All Yemenis, regardless of their political opinions, must be represented in this dialogue; otherwise, the dialogue will fail and the country will be paralyzed. So far, the Southern Hirak has not released their party list and independent applicants from the South are hesitant to apply, seemingly discouraged to join. Recently, in a first step toward transitional and restorative justice, Hadi assigned two committees to address land disputes and forcible job expulsions that occurred in Yemen’s southern provinces of following the 1994 civil war. If this effort fails, the southerners will continue to feel persecuted and will demand secession.

The deteriorating security condition in Yemen makes it nearly impossible for the national dialogue to operate in various cities. Even in Sana, there are major security concerns. On December 22, 2012, three westerners were kidnapped in the heart of Sana and have yet to be released. Earlier this week, an AQAP cell was discovered in the capital. Aware of these security challenges, the technical committee, now called the preparatory committee, has dedicated a portion of the national dialogue budget toward special security.

Other important issues relating to security remain unanswered. Currently, a committee has been tasked with restructuring Yemen's Ministry of Interior. The goal is to mimic the structure of Jordan's Ministry of Interior, but the transformation will not be easy. In the next month, President Hadi is expected to announce the names of the commanders assigned to the seven armed forces that were newly reformed through his December 19 decree calling for the restructuring of the military. As long as this effort remains unrealized, security will be a constant threat to Yemen's successful transition.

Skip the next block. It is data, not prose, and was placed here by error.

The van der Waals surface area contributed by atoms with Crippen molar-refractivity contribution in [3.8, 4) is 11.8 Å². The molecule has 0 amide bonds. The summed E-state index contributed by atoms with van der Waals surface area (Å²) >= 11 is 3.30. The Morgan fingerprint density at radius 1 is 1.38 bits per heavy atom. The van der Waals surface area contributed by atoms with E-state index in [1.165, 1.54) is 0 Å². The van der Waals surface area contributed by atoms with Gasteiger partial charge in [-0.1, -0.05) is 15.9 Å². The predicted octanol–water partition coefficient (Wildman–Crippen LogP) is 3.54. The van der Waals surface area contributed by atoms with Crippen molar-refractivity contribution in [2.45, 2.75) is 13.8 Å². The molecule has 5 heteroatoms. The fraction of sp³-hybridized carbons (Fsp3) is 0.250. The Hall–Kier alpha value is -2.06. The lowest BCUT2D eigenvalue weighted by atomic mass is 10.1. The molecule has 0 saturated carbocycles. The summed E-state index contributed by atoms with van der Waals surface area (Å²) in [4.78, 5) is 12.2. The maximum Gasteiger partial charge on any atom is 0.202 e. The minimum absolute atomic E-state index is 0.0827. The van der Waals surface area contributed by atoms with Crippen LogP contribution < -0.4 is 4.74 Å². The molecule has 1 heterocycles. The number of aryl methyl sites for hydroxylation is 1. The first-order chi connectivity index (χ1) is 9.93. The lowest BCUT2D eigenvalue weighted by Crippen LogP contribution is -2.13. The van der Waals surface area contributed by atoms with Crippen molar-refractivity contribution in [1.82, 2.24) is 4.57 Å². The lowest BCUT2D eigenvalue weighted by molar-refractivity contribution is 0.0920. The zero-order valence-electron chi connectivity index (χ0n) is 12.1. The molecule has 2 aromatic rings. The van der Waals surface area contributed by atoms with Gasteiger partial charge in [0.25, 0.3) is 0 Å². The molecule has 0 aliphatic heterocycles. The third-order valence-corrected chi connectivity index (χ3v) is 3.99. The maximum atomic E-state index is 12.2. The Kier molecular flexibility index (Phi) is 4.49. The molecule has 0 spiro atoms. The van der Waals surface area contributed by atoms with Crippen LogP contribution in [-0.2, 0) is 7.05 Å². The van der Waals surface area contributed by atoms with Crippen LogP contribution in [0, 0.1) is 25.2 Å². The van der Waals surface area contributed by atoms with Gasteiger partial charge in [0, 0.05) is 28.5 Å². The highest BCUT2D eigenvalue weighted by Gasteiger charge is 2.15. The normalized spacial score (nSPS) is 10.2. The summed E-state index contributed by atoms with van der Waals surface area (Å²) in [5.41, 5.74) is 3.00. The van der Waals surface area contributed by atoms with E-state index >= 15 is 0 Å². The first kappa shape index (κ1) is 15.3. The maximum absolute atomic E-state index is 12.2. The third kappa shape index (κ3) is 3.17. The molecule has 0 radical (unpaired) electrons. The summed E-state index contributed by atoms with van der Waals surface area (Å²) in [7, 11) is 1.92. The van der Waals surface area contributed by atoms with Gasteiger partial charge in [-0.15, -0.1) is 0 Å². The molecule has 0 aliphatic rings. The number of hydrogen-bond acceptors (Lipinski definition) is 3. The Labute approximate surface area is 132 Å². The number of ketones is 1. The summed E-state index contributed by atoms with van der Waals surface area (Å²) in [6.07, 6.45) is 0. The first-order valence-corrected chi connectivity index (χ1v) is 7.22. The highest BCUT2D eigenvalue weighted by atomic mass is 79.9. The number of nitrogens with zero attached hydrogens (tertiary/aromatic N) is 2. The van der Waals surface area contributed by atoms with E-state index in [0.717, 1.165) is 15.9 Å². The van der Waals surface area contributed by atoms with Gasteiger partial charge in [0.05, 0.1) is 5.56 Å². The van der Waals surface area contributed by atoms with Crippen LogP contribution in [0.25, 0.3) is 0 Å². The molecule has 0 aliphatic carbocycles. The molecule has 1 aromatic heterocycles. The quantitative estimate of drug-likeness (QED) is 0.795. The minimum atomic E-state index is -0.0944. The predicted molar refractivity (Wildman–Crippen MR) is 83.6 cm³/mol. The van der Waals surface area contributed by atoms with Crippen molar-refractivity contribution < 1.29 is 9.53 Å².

Following President Hadi’s decree, many wonder what will happen to Ali Mohsen al-Ahmar, former leader of the First Armored Division. Mohsen, though demoted, remains an influential military figure, and may participate as an advisor to the tribal members of the dialogue. Meanwhile, former president Ali Abdullah Saleh is still considered the president of the General People’s Congress (GPC) party, though he is sick and needs medical treatment. The national dialogue technical committee did not specify any restrictions against Saleh’s attendance, but if Saleh decides to attend, the majority of participants will withdraw, ruining any real chance of dialogue.

The remaining influential figures worth noting are Hamid al-Ahmar, a businessman and leader of the Islah party, and Abdulkader Hilal, mayor of Sana. Al-Ahmar is a powerful man, with many loyalties among the Salafis, and even jihadis. He will likely attend the dialogue and he might even run for presidency int 2014. Hilal has also been rumored to be a presidential candidate. Like Mohsen and Saleh, he is from Sanhan, and he is a military man. On December 12, 2012, he successfully led a clean up campaign called “Sharik” to fix Sana’s streets, winning him much public acclaim.

The role of the U.S.